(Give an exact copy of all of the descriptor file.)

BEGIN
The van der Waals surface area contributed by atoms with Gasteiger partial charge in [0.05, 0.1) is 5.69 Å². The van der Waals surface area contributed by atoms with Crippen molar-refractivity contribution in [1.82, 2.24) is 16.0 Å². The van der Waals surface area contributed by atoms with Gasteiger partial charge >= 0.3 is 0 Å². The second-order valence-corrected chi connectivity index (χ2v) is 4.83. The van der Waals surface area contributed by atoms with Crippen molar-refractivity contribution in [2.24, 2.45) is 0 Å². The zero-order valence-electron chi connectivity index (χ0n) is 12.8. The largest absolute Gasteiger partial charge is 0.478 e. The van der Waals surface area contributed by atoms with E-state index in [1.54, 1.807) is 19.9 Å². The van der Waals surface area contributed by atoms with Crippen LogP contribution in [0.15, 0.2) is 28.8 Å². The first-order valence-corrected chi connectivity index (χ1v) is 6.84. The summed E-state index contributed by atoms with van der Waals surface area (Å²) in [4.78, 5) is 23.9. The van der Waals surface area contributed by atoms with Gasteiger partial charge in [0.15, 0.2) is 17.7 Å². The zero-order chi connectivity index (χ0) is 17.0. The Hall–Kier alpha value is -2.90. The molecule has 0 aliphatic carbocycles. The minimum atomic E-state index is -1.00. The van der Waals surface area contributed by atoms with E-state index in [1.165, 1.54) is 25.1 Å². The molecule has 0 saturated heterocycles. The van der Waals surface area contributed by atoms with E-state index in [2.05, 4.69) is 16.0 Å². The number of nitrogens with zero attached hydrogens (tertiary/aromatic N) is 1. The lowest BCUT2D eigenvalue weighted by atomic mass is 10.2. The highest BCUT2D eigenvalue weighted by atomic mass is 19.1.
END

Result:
The van der Waals surface area contributed by atoms with Gasteiger partial charge in [0.05, 0.1) is 5.69 Å². The van der Waals surface area contributed by atoms with Crippen molar-refractivity contribution in [1.82, 2.24) is 16.0 Å². The van der Waals surface area contributed by atoms with Gasteiger partial charge >= 0.3 is 0 Å². The second-order valence-corrected chi connectivity index (χ2v) is 4.83. The van der Waals surface area contributed by atoms with Crippen molar-refractivity contribution in [2.24, 2.45) is 0 Å². The zero-order valence-electron chi connectivity index (χ0n) is 12.8. The largest absolute Gasteiger partial charge is 0.478 e. The van der Waals surface area contributed by atoms with E-state index in [1.54, 1.807) is 19.9 Å². The van der Waals surface area contributed by atoms with Crippen LogP contribution in [0.15, 0.2) is 28.8 Å². The first-order valence-corrected chi connectivity index (χ1v) is 6.84. The summed E-state index contributed by atoms with van der Waals surface area (Å²) in [4.78, 5) is 23.9. The van der Waals surface area contributed by atoms with Gasteiger partial charge in [0.15, 0.2) is 17.7 Å². The zero-order chi connectivity index (χ0) is 17.0. The Hall–Kier alpha value is -2.90. The molecule has 0 aliphatic carbocycles. The minimum atomic E-state index is -1.00. The van der Waals surface area contributed by atoms with E-state index in [1.165, 1.54) is 25.1 Å². The molecule has 0 saturated heterocycles. The van der Waals surface area contributed by atoms with E-state index in [2.05, 4.69) is 16.0 Å². The number of nitrogens with zero attached hydrogens (tertiary/aromatic N) is 1. The lowest BCUT2D eigenvalue weighted by atomic mass is 10.2. The highest BCUT2D eigenvalue weighted by atomic mass is 19.1.